At the time, Crawford's father maintained his son's death was an accident, not suicide. But that didn't stop news of Crawford's demise from reviving that familiar question — what is really
"It is now not coincidental," tweeted then-Missouri Senator Maria Chappelle-Nadal after Crawford's death. "There is a murderer targeting activists from #Ferguson. #WeAreNotInvisible #Resist."
However, it was the 2018 death of Danye Jones
that gave the conspiracy theory its biggest push into the spotlight. Jones, the son of prominent protest organizer Melissa McKinnies, was discovered dead in October, hanging from a tree in his mother's backyard in Spanish Lake. In this case, the suggestion that Jones' death was something other than a suicide (as police investigators have insisted
) came not from social media, but McKinnies herself, who wrote on Facebook, "They lynched my baby."
Even so, for This American Life
, Cobb peels back layer upon layer of the theory. The picture that emerges isn't "NASA faked the moon landing," but, he says, "clusters of suspicion, brushfires of doubt about the official narratives of what was happening around them."
That doubt is present for activist Ashley Yates, who concedes in an interview with Cobb, "Can I say that right now, in this moment, there is a conspiracy against activists? No, because again, I don't have the hard, concrete evidence."
Still, she adds, "Can I say that it is likely? When I take into account my experiences, the experiences of people around me and those before, absolutely."
There is no dispute that the day-to-day experiences of activists like Yates frequently involve death threats made over social media. In the episode, protest organizer Ohune Ashe
tells Cobb that she continues to receive threats on her life. She won't dismiss the deaths of other activists as mere "theory."
"When you have a list of names of people who are known," Ashe says on the episode, "and they are dying in this mysterious way, as an activist or as a person that people deem active, you wonder, are you next?"
There is another variable in the mixture of grief and paranoia — St. Louis kills young black men at an astonishing rate. Life expectancy in predominately white and affluent west St. Louis county are in the 80s. Life expectancy in some parts of mostly black north county is in the 60s. The rate of homicide victimization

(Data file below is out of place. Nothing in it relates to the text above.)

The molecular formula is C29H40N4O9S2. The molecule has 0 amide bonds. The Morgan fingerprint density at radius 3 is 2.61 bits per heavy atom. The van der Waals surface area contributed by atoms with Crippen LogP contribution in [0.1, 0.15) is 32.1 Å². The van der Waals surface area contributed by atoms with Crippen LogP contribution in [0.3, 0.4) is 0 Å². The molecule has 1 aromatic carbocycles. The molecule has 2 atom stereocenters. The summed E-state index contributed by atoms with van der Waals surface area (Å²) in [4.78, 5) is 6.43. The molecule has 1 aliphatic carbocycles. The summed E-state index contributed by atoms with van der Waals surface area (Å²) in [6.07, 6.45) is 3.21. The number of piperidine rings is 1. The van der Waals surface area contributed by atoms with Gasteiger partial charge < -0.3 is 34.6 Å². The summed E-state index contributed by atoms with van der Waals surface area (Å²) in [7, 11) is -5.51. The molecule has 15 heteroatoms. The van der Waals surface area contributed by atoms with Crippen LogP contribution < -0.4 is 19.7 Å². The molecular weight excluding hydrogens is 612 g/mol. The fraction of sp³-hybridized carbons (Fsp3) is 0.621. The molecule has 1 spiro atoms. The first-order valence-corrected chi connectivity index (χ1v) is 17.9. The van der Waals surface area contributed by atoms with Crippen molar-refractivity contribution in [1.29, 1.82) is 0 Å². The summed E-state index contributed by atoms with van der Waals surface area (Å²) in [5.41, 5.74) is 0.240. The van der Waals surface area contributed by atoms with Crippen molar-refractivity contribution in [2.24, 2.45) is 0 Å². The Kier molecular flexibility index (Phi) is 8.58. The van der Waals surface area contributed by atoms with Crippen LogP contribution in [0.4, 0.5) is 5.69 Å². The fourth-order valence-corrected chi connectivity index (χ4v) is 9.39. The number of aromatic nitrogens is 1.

for Missouri's black residents, meanwhile, is ten times higher than the national average for people of all races. It's 2.5 times higher than black people in other states.
Bassem Masri, left, was a notable livestreamer during the Ferguson protests of 2014.
Sidestepping the role of violence and poverty can make it seem like a cluster of deaths might truly involve a killer stalking their way through a list of activists. But that perspective misses part of what it actually means to live in the places that produced those activists.
When Ferguson livestreamer Bassem Masri died on a St. Louis bus last year at 31, his name was added to the grim ledger of supposedly murdered activists. According to a medical examiner's report, though, Masri died of a fentanyl overdose.
"When he passed away, people said, 'Well, what happened?' Well, what happened was, he was still in the ghetto," rapper Tef Poe, Masri's former roommate, tells Cobb.
"This is the reality of the circumstances," Poe says. "And I'm pissed off about the fact that I keep having to bury people. And people are acting like Santa Claus is coming down here killing folks."
In the interview with Cobb, Poe calls the theory of an unknown killer targeting activists "unicorn stuff." While he doesn't directly criticize others for partaking in the theory, Poe suggests that if he
were to get shot, no matter the circumstances, he would join Crawford, Jones and the others as a topic of conspiracy. It would be his photo on a viral Facebook post.
And in a city like St. Louis, where people are shot and killed every day, it's only reasonable to presume that this won't be the last time the death of a young black person — even one not related to the Ferguson protests — raises the same puzzlement.
Later in the interview with Cobb, Poe remarks that a serial killer targeting local protesters would be far less effective than the forces already working against young people in St. Louis.
"They don't have to send a firing squad into the apartment to kill you," Poe explains. "Now, all they gotta do is leave you in north St. Louis to die."
Follow Danny Wicentowski on Twitter at @D_Towski. E-mail the author at Danny.Wicentowski@RiverfrontTimes.com